Baer knocked out Ernie Schaaf, rendering him unconscious, in the tenth round of their August 31, 1932, fight. When Schaaf died after fighting future heavyweight champ Primo Carnera in a Februry 14, 1933, bout, many attributed his death to the beating he had taken at the hands of Baer. This chain of events has long been considered part of boxing lore, which Baer helped perpetuate. In the 1956 movie “The Harder They Fall,” the fictionalized story of Carnera’s rise and fall through the heavyweight ranks, the Max Baer character, who was played by none other than Baer himself, says: “You know I’m the guy who nailed Gus [Ernie Schaaf], murdered him for 15 rounds. Don’t know what held him up, but when Gus left the ring that night he was a dead man. All your joker did was tap him. I did all the work and they gave your guy all the glory.” The “your guy” being referred to was the fictionalized Carnera (in actuality, it is most unlikely that Baer caused Schaaf’s death. Schaaf likely was suffering from a form of meningitis caused by influenza when he fought Carnera six months after the Baer beating).
Star of David
Max Baermoved to New York to be near Dempsey and the boxing powers-that-be. In 1933 Baer publicly identified himself as a Jew and began wearing a Star of David on his trunks. This was when he was scheduled to meet the German Max Schmeling in the ring, just at the beginning of Adolf Hitler’s Third Reich. Baer also wore a Star of David on his trunks during his title defense against Jim “Cinderella Man” Braddock, which was the centerpiece of Howard’s film. In the movie, the Star of David is significantly less prominent than the real one Baer wore in the 1935 fight.
Boxing in America has always capitalized at the box office on racial and ethnic conflicts, real and imagined, since at least the days of Jack Johnson and “The Great White Hope.” Some thought Baer’s self-identification as a Jew was opportunistic, as it appealed to the very large contingent of Jewish fight fans in the New York City metropolitan area. Baer’s father was a non-practicing Jew, and his parents raised their son a Catholic, which fueled the charges of opportunism. However, writer Jeremy Schaap, whose book “Cinderella Man: James J. Braddock, Max Baer, and the Greatest Upset in Boxing History” served as the basis of Ron Howard’s film, believes that Baer’s manager, Ancil Hoffman, used Baer’s ethnic consciousness to motivate him against Schmeling in the ring.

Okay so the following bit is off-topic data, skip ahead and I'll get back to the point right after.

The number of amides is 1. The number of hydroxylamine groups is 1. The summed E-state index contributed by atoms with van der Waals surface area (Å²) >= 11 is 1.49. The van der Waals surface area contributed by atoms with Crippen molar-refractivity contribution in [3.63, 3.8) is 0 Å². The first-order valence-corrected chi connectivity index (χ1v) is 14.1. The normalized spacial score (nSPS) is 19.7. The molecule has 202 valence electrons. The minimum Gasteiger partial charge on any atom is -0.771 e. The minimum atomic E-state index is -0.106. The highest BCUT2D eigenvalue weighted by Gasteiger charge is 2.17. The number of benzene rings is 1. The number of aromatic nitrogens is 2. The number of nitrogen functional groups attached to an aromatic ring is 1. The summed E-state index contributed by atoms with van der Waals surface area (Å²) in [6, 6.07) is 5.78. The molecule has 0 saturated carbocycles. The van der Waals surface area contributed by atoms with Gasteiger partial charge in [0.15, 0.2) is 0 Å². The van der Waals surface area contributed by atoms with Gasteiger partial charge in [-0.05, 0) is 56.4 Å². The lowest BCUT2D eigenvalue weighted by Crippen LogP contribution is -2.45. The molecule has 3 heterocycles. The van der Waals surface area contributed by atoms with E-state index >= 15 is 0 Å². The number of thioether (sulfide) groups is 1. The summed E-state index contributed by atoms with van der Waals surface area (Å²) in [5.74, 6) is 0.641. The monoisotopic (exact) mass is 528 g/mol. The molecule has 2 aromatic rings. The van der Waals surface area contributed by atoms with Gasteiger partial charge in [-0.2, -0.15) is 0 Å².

Hitler had already launched his anti-Semitic campaign in Germany, and a Jew against a “Nazi” (though Schmeling would always be reluctant about his manipulation as a showpiece of the Nazi state) made good economic sense at the gate–and if it motivated Baer and his fans, so much the better.
As it turned out, Max Baer beat Schmeling so badly at Yankee Stadium before 60,000 fans that the fight had to be stopped in the tenth round due to the ferocity of Baer’s attack and the amount of punishment absorbed by Schmeling, himself a future heavyweight champ.
Baer won the lead in the 1933 flick The Prizefighter and the Lady (1933) in which he starred with Myrna Loy and future opponent Primo Carnera, then the world’s heavyweight boxing champ. In a foreshadowing of what was to come in his career (his first title shot and first defense, though it would be Jimmy Braddock who was the underdog then), Baer was cast as an all-American underdog who challenges Carnera — playing himself — for the championship (Carnera only agreed to adhere to the script and let Baer knock him out and claim the crown in the final reel for an additional fee of $10,000). The thespian Baer garnered good reviews and the film was a success at the box office, though Josef Goebbels banned it in Germany, as the “Jew” Baer was in the cast.
World’s Heavyweight Champion